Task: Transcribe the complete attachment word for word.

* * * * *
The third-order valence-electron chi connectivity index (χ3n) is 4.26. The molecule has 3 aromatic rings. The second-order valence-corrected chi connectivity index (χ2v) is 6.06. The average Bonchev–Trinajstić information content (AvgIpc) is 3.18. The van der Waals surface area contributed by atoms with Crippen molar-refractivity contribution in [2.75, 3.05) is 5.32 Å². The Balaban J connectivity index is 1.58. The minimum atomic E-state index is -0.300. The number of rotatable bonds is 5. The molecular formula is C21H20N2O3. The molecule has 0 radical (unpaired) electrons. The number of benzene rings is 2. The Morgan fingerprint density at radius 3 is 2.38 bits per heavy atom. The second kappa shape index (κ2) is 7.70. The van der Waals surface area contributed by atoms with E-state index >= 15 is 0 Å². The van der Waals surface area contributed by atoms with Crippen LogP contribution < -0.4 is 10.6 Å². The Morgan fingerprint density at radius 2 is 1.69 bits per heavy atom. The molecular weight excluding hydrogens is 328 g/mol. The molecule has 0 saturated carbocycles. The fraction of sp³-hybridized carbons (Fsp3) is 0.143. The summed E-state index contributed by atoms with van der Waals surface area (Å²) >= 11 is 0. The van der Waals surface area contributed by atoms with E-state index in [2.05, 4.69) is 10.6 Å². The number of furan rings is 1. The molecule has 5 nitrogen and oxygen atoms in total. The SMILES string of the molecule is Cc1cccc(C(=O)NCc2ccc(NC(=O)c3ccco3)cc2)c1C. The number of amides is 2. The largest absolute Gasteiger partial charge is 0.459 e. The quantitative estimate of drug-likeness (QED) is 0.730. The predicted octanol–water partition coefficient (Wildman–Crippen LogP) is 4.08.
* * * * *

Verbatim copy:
The third-order valence-electron chi connectivity index (χ3n) is 4.26. The molecule has 3 aromatic rings. The second-order valence-corrected chi connectivity index (χ2v) is 6.06. The average Bonchev–Trinajstić information content (AvgIpc) is 3.18. The van der Waals surface area contributed by atoms with Crippen molar-refractivity contribution in [2.75, 3.05) is 5.32 Å². The Balaban J connectivity index is 1.58. The minimum atomic E-state index is -0.300. The number of rotatable bonds is 5. The molecular formula is C21H20N2O3. The molecule has 0 radical (unpaired) electrons. The number of benzene rings is 2. The Morgan fingerprint density at radius 3 is 2.38 bits per heavy atom. The second kappa shape index (κ2) is 7.70. The van der Waals surface area contributed by atoms with E-state index >= 15 is 0 Å². The van der Waals surface area contributed by atoms with Crippen LogP contribution < -0.4 is 10.6 Å². The Morgan fingerprint density at radius 2 is 1.69 bits per heavy atom. The molecular weight excluding hydrogens is 328 g/mol. The molecule has 0 saturated carbocycles. The fraction of sp³-hybridized carbons (Fsp3) is 0.143. The summed E-state index contributed by atoms with van der Waals surface area (Å²) >= 11 is 0. The van der Waals surface area contributed by atoms with E-state index in [2.05, 4.69) is 10.6 Å². The number of furan rings is 1. The molecule has 5 nitrogen and oxygen atoms in total. The SMILES string of the molecule is Cc1cccc(C(=O)NCc2ccc(NC(=O)c3ccco3)cc2)c1C. The number of amides is 2. The largest absolute Gasteiger partial charge is 0.459 e. The quantitative estimate of drug-likeness (QED) is 0.730. The predicted octanol–water partition coefficient (Wildman–Crippen LogP) is 4.08.